What kinds of time lines willo emerge here as well as policy interpretations of the statute?

  50. Re: @ TonyForesta___”Blinded by the Right` – dressed up as the Left` for the Citizens Delight` – feasting on the Hind` is what I’m doing tonight”

  51. Wibberly also wrote “The Mouse on Wall Street” (1969, William Morrow), a sequel to “The Mouse that Roared” – might be interesting to check out.

  52. The U.S. will do whatever it takes to keep the dollar from sinking. Continuing to subvert the Euro and another military adventure are definitely on the horizon.

    http://tarpley.net/2010/07/22/obama-preparing-to-bomb-iran/

  53. OMG! I’ve discovered a most interesting candidate to replace Chris Dodd in the Connecticut senate race. A self-described Tea Party Democrat his name is Warren Mosler. He gets respect from Ritholz, Bill Black, James Galbraith … and even Fox Business New (?)

    http://www.ritholtz.com/blog/2009/10/payroll-tax-holiday/
    http://moslerforsenate.com/?page_id=133
    http://moslereconomics.com/2010/06/23/fox-video/

    Now I need to figure out what MMT is. Fascinating.

  54. “Warren is one of the rare individuals that understands money and finance and how the Treasury and the Fed really work … He is fiercely independent in thought and deed.” — William K. Black Associate Professor of Economics and Law, University of Missouri-Kansas City

    On Warren Mosler’s three proposals to fix the U.S. economy, Barry Ritholtz writes: “These are … fundamental, proven, bottom up solutions that reward that vast majority of Americans that work for a living and struggling to make ends meet.”

  55. Exclusive: How is it that the “Basel Committee” is so powerful, and influential regarding “Monetary Policy” in what we percieve as a “Flattened Globe”? Could you please ellaborate if possible on this uniquely (?) quasi-apotheosis. PS. Thanks Simon, and James for the “13 Bankers” – please “Never Stop the Good-Digging for America’s Sake” Mr. Earle.

  56. I’m not a moth, nor a mouse :-)

    From the most censored book on the planet, “Mechanists – humanists – tend to drift with the material currents.”

    Everyone needs to stop freaking out.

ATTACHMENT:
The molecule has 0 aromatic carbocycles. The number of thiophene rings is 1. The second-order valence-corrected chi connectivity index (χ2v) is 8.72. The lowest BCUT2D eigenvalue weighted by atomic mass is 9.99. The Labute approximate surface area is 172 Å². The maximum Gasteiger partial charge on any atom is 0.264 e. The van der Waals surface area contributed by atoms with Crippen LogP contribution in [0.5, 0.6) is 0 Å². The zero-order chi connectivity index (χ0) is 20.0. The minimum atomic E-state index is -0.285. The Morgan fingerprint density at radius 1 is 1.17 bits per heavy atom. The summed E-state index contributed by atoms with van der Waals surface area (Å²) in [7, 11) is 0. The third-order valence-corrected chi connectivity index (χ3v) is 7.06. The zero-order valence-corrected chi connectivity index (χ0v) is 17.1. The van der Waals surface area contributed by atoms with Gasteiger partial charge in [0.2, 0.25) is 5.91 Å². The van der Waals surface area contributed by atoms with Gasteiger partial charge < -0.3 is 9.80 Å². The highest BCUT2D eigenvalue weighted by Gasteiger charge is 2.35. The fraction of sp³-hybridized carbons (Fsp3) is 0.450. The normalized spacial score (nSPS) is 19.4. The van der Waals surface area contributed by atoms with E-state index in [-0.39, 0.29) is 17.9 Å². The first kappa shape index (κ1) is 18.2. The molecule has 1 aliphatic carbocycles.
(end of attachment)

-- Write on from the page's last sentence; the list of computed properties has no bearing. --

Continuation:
All we need to melt the predator class’s psychobabble “power” like the water evaporated the Wicked Witch

    is to get that Declaration of Independence 2010 in place and issue new currency.

    Money still remains symbolic of other “stuff”. It’s only in your imagination that is an omnipotent power created by creatures with hair on their backs claiming “god” told them to “rule”! LOL

    Of what USE, and more importantly, of what VALUE,

    is it to YOUR life – money as a symbolic currency of all other “stuff” on the planet (food water shelter medicine)

    besides OIL

    (and if you’re hooked on OIL – how about olive :-))

    if war lords and drug lords (sociopaths, criminals, supremists, fascists, predators, etc. etc. etc.) are using “money” – stolen and made-up – to conduct “commerce” ONLY in certain ways – weapons, narcotics, oil?

    C’mon. Currency is needed for “micro-economies”.

    YOU want to kiss the a– of the freekin’ psychos for what they DON’T have – a PLAN for living? They just have the “cash” and will NEVER part with that “power”. They are HAPPY to watch suffering. They are NUTS. Get it?

    LET’S MOVE ON.

    And, yes, we are not going to get “justice”. Currently there is no institution of government that is capable of either KNOWING what justice is, much less capable of protecting it and delivering it on behalf of “victims”. We are TOTALLY on our own there – ala “Murder on the Orient Express”…of course, the Patriot Act expects their high tech secret shenanigans to protect the carcasses of the predators from “populists”….so far it’s working…but OBVIOUS now that they have openly declared the Declaration of Independence null and void as an “organizing” ideal for the new world order that is

    privatizing tyranny

    and socializing nihilism

    just like the “economy”…no?

    Where are the Klingons when you need them :-)?

    We need to water the micro-economy instead of deconstructing into ever smalled micro cults of “politics”.

    Mono cause extremists hurt everyone. The FED fits into that category…

  57. The bill is a joke without “clawbacks”…

  58. Lavrenti Beria

    Hi Bill!

    Yeah, The Lobby has really been at it lately with its usual warmongering and its intimidation and smearing of those that oppose them. This week its everyone from Stephen Walt to Glenn Greenwald that’s being tarred with the tired but no less scurilous charge of anti-Semitism: